Technology Addiction in Teens

by Damon Verial Google

    Many of today's teens spend much of their time with their faces buried in a computer monitor or smart phone. Moms and dads who would prefer that their teens’ faces were buried in books might suspect the cause of this phenomenon is technology addiction. However, parents need to understand the specific symptoms of technology addiction before making a judgment.

    Kimberly Young, director of the Center for Internet Addiction Recovery and author of “Internet Addiction: A Handbook and Guide to Evaluation and Treatment,” defines technology addiction as a habitual compulsion to engage in using technology instead of addressing life’s problems. For example, a teen who instinctively pulls out her smart phone whenever her mom begins lecturing her might be addicted to technology because such a reaction is likely a coping mechanism to avoid conflict. Long-term compulsions, even those that are not physically addictive such as Internet use, can lead to psychological problems such as insomnia, irritability and depression.

    Teens are particularly susceptible to technology addiction for several reasons. First, teens tend to have poor coping mechanisms. In the face of stress, they often turn to what’s comforting to them, usually something easy to focus on, including online videos or social media sites. The increased convenience and widespread availability of technology makes it easy for a teen to whip out a mobile device and switch her focus from the real world to the virtual world. Also, in the teen years, self-identity is crucial. Most teen struggle with understanding who they are and how to present themselves. One attraction of technologies such as online video games and the Internet is the anonymity it brings, allowing teens to express themselves without putting their ego at risk.

    Technology addiction can have several negative effects on a teen. The attractiveness of anonymity, for example, might pull a teen away from social engagement. After all, a teen might embarrass himself at a party, but that’s something not easily done online. Such an avoidance of social settings, in combination with the draw of the Internet, could lead to a teen shutting himself off from his peers. This also leaks into family life. A teen who overuses technology or uses technology to cope with problems might refuse to engage in family discourse or family activities in favor of using the newest gadget or phone application. And, as in addicted adults, addiction can affect a teen’s work and academic performance. A teen who rushes to get online after school neglects his homework. A teen who is texting in class neglects the lecture.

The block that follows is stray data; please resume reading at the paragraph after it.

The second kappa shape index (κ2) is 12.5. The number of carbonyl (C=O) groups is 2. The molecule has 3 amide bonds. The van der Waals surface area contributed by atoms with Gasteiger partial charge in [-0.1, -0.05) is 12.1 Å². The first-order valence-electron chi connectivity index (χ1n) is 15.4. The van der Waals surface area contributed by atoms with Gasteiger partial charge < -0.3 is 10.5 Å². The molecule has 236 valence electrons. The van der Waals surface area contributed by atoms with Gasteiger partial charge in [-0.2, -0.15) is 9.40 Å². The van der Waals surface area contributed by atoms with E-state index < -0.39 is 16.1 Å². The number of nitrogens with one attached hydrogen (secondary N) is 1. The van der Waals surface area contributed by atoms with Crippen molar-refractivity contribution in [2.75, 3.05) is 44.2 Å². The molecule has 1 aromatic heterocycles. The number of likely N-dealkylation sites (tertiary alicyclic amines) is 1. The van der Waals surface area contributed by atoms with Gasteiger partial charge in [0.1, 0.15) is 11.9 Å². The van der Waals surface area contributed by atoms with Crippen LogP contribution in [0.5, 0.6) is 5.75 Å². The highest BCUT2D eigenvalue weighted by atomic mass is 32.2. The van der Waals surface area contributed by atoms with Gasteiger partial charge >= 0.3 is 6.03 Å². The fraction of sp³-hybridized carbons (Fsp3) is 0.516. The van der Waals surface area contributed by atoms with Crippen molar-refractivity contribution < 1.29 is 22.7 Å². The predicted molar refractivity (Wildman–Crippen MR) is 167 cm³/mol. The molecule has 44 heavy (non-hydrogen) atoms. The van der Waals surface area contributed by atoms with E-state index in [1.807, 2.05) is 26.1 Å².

Enjoying technology on a frequent basis does not necessarily mean your teen is addicted to technology. According to Young, less than 5 percent of teens suffer from a technology addiction. Many of the signs of addiction are behavioral. For example, compulsions to use technology in favor of rare and exciting life events, such as parties or vacations, might signify addiction. In addition, attitude changes in your teen might be cause for alarm; sudden depression, loss of self-esteem, and problems paying attention are symptoms of Internet addiction.

    About the Author

    Damon Verial has been writing since 2001. Verial is an applied psychologist with specialties in evolutionary psychology, relationships and attachment theory. His thesis investigates the evolutionary adaptations of sex differences and preferences.

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